(ง’̀-‘́)ง SCROLL DOWN! (ง’̀-‘́)ง
⌖ Does anyone remember when Anime MMORPGs used to be a thing? A time when you could ask anyone what some of their favorite MMOs were and every single person would include games like Elsword, Mabinogi, Flyff, Ragnarok Online, Fiesta, and Tales of Pirates?
Thinking about that makes me feel ludicrously old. Disregarding how I feel, I have nontheless been playing MMORPGs since I was a teenager, and I’m 28 now.
So you can imagine how much experience I have accumulated under my metaphorical belt (since I’m sitting here in my underwear as I record this – yes, because I don’t have a real job) in the genre over the years, especially in relation to Anime MMOs.
I was there during the “Golden Age” of MMOs. I watched World of Warcraft grow into a colossal titan, I saw companies like GPotato, Outspark and Aeria Games all rise with Anime titles that shook the very foundation of the genre.
New Anime MMO after Anime MMO released almost yearly, and with each subsequent release the genre continued to fall victim to oversaturation.
The genre – or Anime genre more specifically, became so densely populated with games that the pool of players interested in the genre slowly spread out and filled the various games that continued to release.
But the playerbase soon became strained – there were so many games and a very limited amount of players actively interested in them, forcing the Anime niche to begin its slow descent into what we have today: A dead Anime market with a handful of good titles left.
The “Age of Anime MMORPGs” has long since passed, but that doesn’t mean we don’t still have a market left for Anime MMOs to monopolize. Quite the opposite, actually.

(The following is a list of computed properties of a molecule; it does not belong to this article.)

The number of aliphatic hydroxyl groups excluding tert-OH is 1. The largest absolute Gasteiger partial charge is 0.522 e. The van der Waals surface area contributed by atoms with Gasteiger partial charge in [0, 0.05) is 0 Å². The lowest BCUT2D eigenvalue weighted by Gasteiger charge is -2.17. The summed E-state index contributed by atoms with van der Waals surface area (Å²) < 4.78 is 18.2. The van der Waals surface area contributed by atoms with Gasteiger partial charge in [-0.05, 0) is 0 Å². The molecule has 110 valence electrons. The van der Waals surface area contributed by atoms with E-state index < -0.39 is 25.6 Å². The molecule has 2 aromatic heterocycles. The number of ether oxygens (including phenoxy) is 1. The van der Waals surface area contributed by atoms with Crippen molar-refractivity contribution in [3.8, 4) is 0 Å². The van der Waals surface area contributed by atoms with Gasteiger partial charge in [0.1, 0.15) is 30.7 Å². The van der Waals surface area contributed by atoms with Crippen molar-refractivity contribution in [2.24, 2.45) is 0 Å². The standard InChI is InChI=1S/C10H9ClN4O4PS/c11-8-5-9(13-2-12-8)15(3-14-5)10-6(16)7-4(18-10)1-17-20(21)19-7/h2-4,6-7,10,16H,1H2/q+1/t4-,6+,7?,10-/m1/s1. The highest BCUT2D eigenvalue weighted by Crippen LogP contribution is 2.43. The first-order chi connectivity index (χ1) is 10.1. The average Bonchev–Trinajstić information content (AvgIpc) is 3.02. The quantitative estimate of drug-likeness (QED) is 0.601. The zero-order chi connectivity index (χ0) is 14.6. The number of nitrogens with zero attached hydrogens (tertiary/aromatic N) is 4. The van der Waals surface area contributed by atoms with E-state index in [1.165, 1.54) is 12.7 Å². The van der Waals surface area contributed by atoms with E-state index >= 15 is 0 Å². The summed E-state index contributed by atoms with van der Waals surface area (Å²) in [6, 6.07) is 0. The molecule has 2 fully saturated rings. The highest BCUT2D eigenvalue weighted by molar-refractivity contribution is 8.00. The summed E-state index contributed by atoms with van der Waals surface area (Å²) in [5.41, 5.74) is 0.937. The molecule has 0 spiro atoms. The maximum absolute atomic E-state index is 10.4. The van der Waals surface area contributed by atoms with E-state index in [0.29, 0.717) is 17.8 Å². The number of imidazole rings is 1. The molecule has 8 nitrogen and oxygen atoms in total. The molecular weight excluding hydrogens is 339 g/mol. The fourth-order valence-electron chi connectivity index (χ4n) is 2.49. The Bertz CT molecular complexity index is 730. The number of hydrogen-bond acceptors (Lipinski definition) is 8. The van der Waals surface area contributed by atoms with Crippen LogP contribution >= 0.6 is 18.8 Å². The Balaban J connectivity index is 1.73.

With the state of the Anime market and the lack of releases targeted towards this audience in specific, players are left desparately anticipating every Anime release there is.
Closers when it was announced. Soul Worker when it came over. MapleStory 2 when it launched recently (to quite ridiculous numbers, as well.) Peria Chronicles when people first learned of it. Kurtzpel when its trailer was first released.
The list goes on. Every new announcement of an Anime MMO tantalizes the hungry playerbase. We’re repeatedly taunted by promises of a game that can satiate our appetite for the perfect game but ultimately let down.
So, with this video my hope is to address the topic: What Anime MMORPGs are still worth playing in 2018, and what Anime MMORPGs are going to be worth playing going into 2019?
Links to all games will be available in the description and pinned comment for any fans interested in playing through the games listed.
Also, note that mobile MMOs will not be included in this list.
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⌖ Ragnarok Online:
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